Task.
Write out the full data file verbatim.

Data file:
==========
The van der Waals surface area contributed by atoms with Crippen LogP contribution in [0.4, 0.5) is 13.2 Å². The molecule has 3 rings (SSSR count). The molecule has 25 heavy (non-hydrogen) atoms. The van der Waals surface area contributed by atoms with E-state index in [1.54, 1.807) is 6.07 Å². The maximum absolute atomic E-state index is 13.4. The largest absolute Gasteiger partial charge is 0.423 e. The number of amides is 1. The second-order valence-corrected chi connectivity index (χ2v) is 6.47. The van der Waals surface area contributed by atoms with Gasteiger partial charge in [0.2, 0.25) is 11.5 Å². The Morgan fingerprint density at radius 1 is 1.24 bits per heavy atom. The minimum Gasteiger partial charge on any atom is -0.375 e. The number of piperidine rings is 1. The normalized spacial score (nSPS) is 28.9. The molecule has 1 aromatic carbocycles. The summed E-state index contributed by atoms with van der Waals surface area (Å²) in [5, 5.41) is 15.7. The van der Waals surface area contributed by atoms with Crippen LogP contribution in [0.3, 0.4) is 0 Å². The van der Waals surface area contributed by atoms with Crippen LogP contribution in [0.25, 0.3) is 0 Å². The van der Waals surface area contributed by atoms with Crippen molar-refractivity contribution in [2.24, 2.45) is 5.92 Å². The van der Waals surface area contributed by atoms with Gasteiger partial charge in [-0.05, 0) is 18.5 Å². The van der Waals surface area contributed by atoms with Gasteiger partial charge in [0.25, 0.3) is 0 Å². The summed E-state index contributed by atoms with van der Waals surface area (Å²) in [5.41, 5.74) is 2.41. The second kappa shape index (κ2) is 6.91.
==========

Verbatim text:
The van der Waals surface area contributed by atoms with Crippen LogP contribution in [0.4, 0.5) is 13.2 Å². The molecule has 3 rings (SSSR count). The molecule has 25 heavy (non-hydrogen) atoms. The van der Waals surface area contributed by atoms with E-state index in [1.54, 1.807) is 6.07 Å². The maximum absolute atomic E-state index is 13.4. The largest absolute Gasteiger partial charge is 0.423 e. The number of amides is 1. The second-order valence-corrected chi connectivity index (χ2v) is 6.47. The van der Waals surface area contributed by atoms with Gasteiger partial charge in [0.2, 0.25) is 11.5 Å². The Morgan fingerprint density at radius 1 is 1.24 bits per heavy atom. The minimum Gasteiger partial charge on any atom is -0.375 e. The number of piperidine rings is 1. The normalized spacial score (nSPS) is 28.9. The molecule has 1 aromatic carbocycles. The summed E-state index contributed by atoms with van der Waals surface area (Å²) in [5, 5.41) is 15.7. The van der Waals surface area contributed by atoms with Crippen LogP contribution in [0.3, 0.4) is 0 Å². The van der Waals surface area contributed by atoms with Crippen LogP contribution in [0.25, 0.3) is 0 Å². The van der Waals surface area contributed by atoms with Crippen molar-refractivity contribution in [2.24, 2.45) is 5.92 Å². The van der Waals surface area contributed by atoms with Gasteiger partial charge in [-0.05, 0) is 18.5 Å². The van der Waals surface area contributed by atoms with Gasteiger partial charge in [0.25, 0.3) is 0 Å². The summed E-state index contributed by atoms with van der Waals surface area (Å²) in [5.41, 5.74) is 2.41. The second kappa shape index (κ2) is 6.91.